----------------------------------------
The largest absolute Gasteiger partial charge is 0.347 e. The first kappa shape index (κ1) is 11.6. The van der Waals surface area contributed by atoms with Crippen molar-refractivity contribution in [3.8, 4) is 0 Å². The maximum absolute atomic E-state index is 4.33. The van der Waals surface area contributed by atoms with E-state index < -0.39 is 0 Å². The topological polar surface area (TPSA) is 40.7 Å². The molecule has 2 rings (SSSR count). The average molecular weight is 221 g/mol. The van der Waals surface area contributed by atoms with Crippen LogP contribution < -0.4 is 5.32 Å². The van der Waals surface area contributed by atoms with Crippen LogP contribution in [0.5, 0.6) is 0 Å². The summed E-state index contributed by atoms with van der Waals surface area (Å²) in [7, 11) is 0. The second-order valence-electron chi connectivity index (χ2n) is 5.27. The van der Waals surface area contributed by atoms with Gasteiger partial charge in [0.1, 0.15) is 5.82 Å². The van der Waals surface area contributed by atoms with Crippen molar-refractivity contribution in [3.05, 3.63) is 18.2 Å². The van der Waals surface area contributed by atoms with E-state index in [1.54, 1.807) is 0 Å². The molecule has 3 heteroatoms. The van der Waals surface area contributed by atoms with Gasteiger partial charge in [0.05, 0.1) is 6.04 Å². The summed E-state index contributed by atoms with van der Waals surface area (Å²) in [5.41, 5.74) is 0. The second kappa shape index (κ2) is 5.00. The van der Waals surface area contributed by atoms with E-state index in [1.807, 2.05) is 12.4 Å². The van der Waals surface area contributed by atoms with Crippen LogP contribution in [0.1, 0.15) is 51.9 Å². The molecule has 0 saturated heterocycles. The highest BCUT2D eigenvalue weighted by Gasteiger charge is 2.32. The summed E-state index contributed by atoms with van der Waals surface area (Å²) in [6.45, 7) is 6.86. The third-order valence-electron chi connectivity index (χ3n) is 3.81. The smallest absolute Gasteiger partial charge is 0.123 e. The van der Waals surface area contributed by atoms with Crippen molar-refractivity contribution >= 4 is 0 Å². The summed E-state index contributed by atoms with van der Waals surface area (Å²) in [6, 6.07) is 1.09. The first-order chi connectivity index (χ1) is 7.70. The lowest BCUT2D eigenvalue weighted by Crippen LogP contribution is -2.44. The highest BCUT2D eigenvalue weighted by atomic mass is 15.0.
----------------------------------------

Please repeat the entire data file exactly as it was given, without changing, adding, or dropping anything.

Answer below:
The largest absolute Gasteiger partial charge is 0.347 e. The first kappa shape index (κ1) is 11.6. The van der Waals surface area contributed by atoms with Crippen molar-refractivity contribution in [3.8, 4) is 0 Å². The maximum absolute atomic E-state index is 4.33. The van der Waals surface area contributed by atoms with E-state index < -0.39 is 0 Å². The topological polar surface area (TPSA) is 40.7 Å². The molecule has 2 rings (SSSR count). The average molecular weight is 221 g/mol. The van der Waals surface area contributed by atoms with Crippen LogP contribution < -0.4 is 5.32 Å². The van der Waals surface area contributed by atoms with Crippen LogP contribution in [0.5, 0.6) is 0 Å². The summed E-state index contributed by atoms with van der Waals surface area (Å²) in [7, 11) is 0. The second-order valence-electron chi connectivity index (χ2n) is 5.27. The van der Waals surface area contributed by atoms with Gasteiger partial charge in [0.1, 0.15) is 5.82 Å². The van der Waals surface area contributed by atoms with Crippen molar-refractivity contribution in [3.05, 3.63) is 18.2 Å². The van der Waals surface area contributed by atoms with E-state index in [1.54, 1.807) is 0 Å². The molecule has 3 heteroatoms. The van der Waals surface area contributed by atoms with Gasteiger partial charge in [0.05, 0.1) is 6.04 Å². The summed E-state index contributed by atoms with van der Waals surface area (Å²) in [5.41, 5.74) is 0. The second kappa shape index (κ2) is 5.00. The van der Waals surface area contributed by atoms with E-state index in [1.807, 2.05) is 12.4 Å². The van der Waals surface area contributed by atoms with Crippen LogP contribution in [0.1, 0.15) is 51.9 Å². The molecule has 0 saturated heterocycles. The highest BCUT2D eigenvalue weighted by Gasteiger charge is 2.32. The summed E-state index contributed by atoms with van der Waals surface area (Å²) in [6.45, 7) is 6.86. The third-order valence-electron chi connectivity index (χ3n) is 3.81. The smallest absolute Gasteiger partial charge is 0.123 e. The van der Waals surface area contributed by atoms with Crippen molar-refractivity contribution >= 4 is 0 Å². The summed E-state index contributed by atoms with van der Waals surface area (Å²) in [6, 6.07) is 1.09. The first-order chi connectivity index (χ1) is 7.70. The lowest BCUT2D eigenvalue weighted by Crippen LogP contribution is -2.44. The highest BCUT2D eigenvalue weighted by atomic mass is 15.0.